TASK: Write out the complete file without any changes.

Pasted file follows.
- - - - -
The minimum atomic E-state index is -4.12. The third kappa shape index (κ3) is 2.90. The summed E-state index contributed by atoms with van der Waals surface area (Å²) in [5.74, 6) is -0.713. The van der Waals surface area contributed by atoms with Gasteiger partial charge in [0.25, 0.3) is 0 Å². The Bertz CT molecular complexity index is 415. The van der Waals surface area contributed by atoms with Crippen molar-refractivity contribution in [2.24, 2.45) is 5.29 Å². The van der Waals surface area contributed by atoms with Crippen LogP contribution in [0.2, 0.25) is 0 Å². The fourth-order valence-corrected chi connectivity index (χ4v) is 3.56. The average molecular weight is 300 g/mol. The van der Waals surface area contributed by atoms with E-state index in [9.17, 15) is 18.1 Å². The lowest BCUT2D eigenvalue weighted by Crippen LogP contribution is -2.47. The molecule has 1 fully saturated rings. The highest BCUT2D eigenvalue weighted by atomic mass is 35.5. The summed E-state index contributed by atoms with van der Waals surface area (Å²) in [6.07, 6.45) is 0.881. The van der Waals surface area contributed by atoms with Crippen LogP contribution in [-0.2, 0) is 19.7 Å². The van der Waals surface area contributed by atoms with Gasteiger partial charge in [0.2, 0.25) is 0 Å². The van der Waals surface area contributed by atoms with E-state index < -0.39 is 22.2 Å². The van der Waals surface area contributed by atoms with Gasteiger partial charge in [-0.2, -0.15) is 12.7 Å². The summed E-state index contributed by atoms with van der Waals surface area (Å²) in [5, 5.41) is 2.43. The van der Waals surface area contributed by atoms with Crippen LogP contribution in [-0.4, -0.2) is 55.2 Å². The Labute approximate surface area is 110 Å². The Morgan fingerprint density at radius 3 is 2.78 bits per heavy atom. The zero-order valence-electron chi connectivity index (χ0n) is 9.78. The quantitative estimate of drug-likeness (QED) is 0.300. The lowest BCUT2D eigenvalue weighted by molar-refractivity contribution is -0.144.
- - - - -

The minimum atomic E-state index is -4.12. The third kappa shape index (κ3) is 2.90. The summed E-state index contributed by atoms with van der Waals surface area (Å²) in [5.74, 6) is -0.713. The van der Waals surface area contributed by atoms with Gasteiger partial charge in [0.25, 0.3) is 0 Å². The Bertz CT molecular complexity index is 415. The van der Waals surface area contributed by atoms with Crippen molar-refractivity contribution in [2.24, 2.45) is 5.29 Å². The van der Waals surface area contributed by atoms with Crippen LogP contribution in [0.2, 0.25) is 0 Å². The fourth-order valence-corrected chi connectivity index (χ4v) is 3.56. The average molecular weight is 300 g/mol. The van der Waals surface area contributed by atoms with E-state index in [9.17, 15) is 18.1 Å². The lowest BCUT2D eigenvalue weighted by Crippen LogP contribution is -2.47. The molecule has 1 fully saturated rings. The highest BCUT2D eigenvalue weighted by atomic mass is 35.5. The summed E-state index contributed by atoms with van der Waals surface area (Å²) in [6.07, 6.45) is 0.881. The van der Waals surface area contributed by atoms with Crippen LogP contribution in [-0.2, 0) is 19.7 Å². The van der Waals surface area contributed by atoms with Gasteiger partial charge in [0.2, 0.25) is 0 Å². The van der Waals surface area contributed by atoms with E-state index < -0.39 is 22.2 Å². The van der Waals surface area contributed by atoms with Gasteiger partial charge in [-0.2, -0.15) is 12.7 Å². The summed E-state index contributed by atoms with van der Waals surface area (Å²) in [5, 5.41) is 2.43. The van der Waals surface area contributed by atoms with Crippen LogP contribution in [-0.4, -0.2) is 55.2 Å². The Labute approximate surface area is 110 Å². The Morgan fingerprint density at radius 3 is 2.78 bits per heavy atom. The zero-order valence-electron chi connectivity index (χ0n) is 9.78. The quantitative estimate of drug-likeness (QED) is 0.300. The lowest BCUT2D eigenvalue weighted by molar-refractivity contribution is -0.144.